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Copy to a CD as a Backup Option

written by: Joli Ballew•edited by: Michele McDonough•updated: 8/13/2009

Archiving currently unneeded data is a great way to maintain your computer. If you only have a few specific folders to back up, if you don’t have a device to save a backup to, or if you have created a backup file that you’d like to burn to a CD for archiving, you can use XP's CD Writing Wizard.

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    (This is part VIII of the series Windows XP Backup Utility – Everything You Need to Know.)

    CDs (and DVDs) make great archiving tools and allow you to keep copies of important data in a separate location easily. As you know, the Backup Utility can’t be used to burn directly to a CD or DVD.

    In this article, I’ll show you two ways to burn data to a writable CD, such as a CD-R. In the first example, I’ll show you how to create a backup file and save it to your hard drive and then how to copy that backup file to the writeable CD. This is the perfect backup arrangement for those who do not have a backup device such as an external hard drive, tape device, USB flash drive, or Zip disk but who do have a CD-R drive. In the second example, we’ll show you how to drag and drop any folder using Windows Explorer, bypassing the Backup Utility altogether.

    Here’s how to burn a backup to a CD:

    1. Create a backup and save it to your hard drive.

    2. Browse to the folder holding the files. Hover the mouse pointer over the folder to select it, and notice the option to copy this file in the left pane.

    3. Choose Copy This File from the File And Folder Tasks pane, and put a CD-R disk in the CD drive.

    4. From the Copy Items dialog box, browse to the location of the CD drive and click Copy.

    5. Wait while the files copy, and when the CD is ready, browse to it and choose Write These Files To CD from the CD Writing Tasks pane.

    6. Name the CD and click Next in the CD Writing Wizard.

    You’ll probably find this option a quick and easy way to get around not having a backup device. Unfortunately, you might also find that your CDs won’t hold all of the data you’d like to back up, especially if you’re trying to back up your entire system. If that’s the case, you’ll either have to create the backup manually, being careful to choose a limited number of files to burn for each CD, or manually drag and drop the folders you want to copy to the CD, keeping track of how much you’re putting in there along the way. Of course, you can always burn a DVD; DVDs hold almost 5 GB of data. (If you decide to go that route, I'll suggest using your DVD burner's software.)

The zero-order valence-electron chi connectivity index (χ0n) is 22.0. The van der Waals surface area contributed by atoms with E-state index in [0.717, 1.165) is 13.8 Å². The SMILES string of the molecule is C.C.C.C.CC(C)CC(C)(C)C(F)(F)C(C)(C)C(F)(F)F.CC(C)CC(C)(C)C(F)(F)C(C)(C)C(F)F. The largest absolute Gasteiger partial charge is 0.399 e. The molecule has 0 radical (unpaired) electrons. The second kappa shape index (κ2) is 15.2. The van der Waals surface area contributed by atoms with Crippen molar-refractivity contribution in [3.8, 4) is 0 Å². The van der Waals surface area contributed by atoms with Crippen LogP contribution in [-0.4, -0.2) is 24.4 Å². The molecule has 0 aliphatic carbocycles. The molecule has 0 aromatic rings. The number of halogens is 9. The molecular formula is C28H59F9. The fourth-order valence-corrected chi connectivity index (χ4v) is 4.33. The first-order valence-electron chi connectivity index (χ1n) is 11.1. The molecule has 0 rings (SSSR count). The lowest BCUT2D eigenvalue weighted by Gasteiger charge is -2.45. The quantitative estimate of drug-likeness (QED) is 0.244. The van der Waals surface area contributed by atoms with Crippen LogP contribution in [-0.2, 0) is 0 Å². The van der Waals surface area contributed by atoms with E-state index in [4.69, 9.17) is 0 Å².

To drag and drop files and folders and copy the data to a CD-R, follow these steps:

    1. Place a CD-R disk in the appropriate drive.

    2. Open My Computer and select the CD drive. Position the window so that it takes up only half the screen.

    3. Right-click the Start button, and choose Explore. Browse to the folder to copy, and then right-click and drag it to the CD-R folder.

    4. Once the folder has copied, hover the mouse pointer over it to see its size. Continue adding files and folders to copy until the disk is 95 percent full.

    5. When you are ready to write the files to the CD, click Write These Files To CD in the CD Writing Tasks pane.

    Whatever way you decide to go, backing up is certainly a necessity and worth the time it takes to perform the task. It doesn’t have to be anything elaborate; just a simple backup of your pictures and documents will generally suffice. Choose a backup program that you can live with, and then stick with it!

Windows XP Backup Utility – Everything You Need to Know

It's important to back up data regularly, and, you need a good backup strategy. In this series of articles, you’ll learn all about backing up data:using XP's Backup utility, backing up automatically, nd restoring when a crash occurs. You’ll also learn what to back up, how often, and more.
  1. Perform Backups with XP's Backup Utility
  2. Creating a Simple or Thorough Backup in Windows XP
  3. Different Types of Backup in Windows XP
  4. Backup Recommendations for the Home User
  5. Best Methods of Storing Your Backups
  6. Scheduling a Backup Using the Backup Utility
  7. Restore to a Backup Using the Windows XP Restore Utility
  8. Copy to a CD as a Backup Option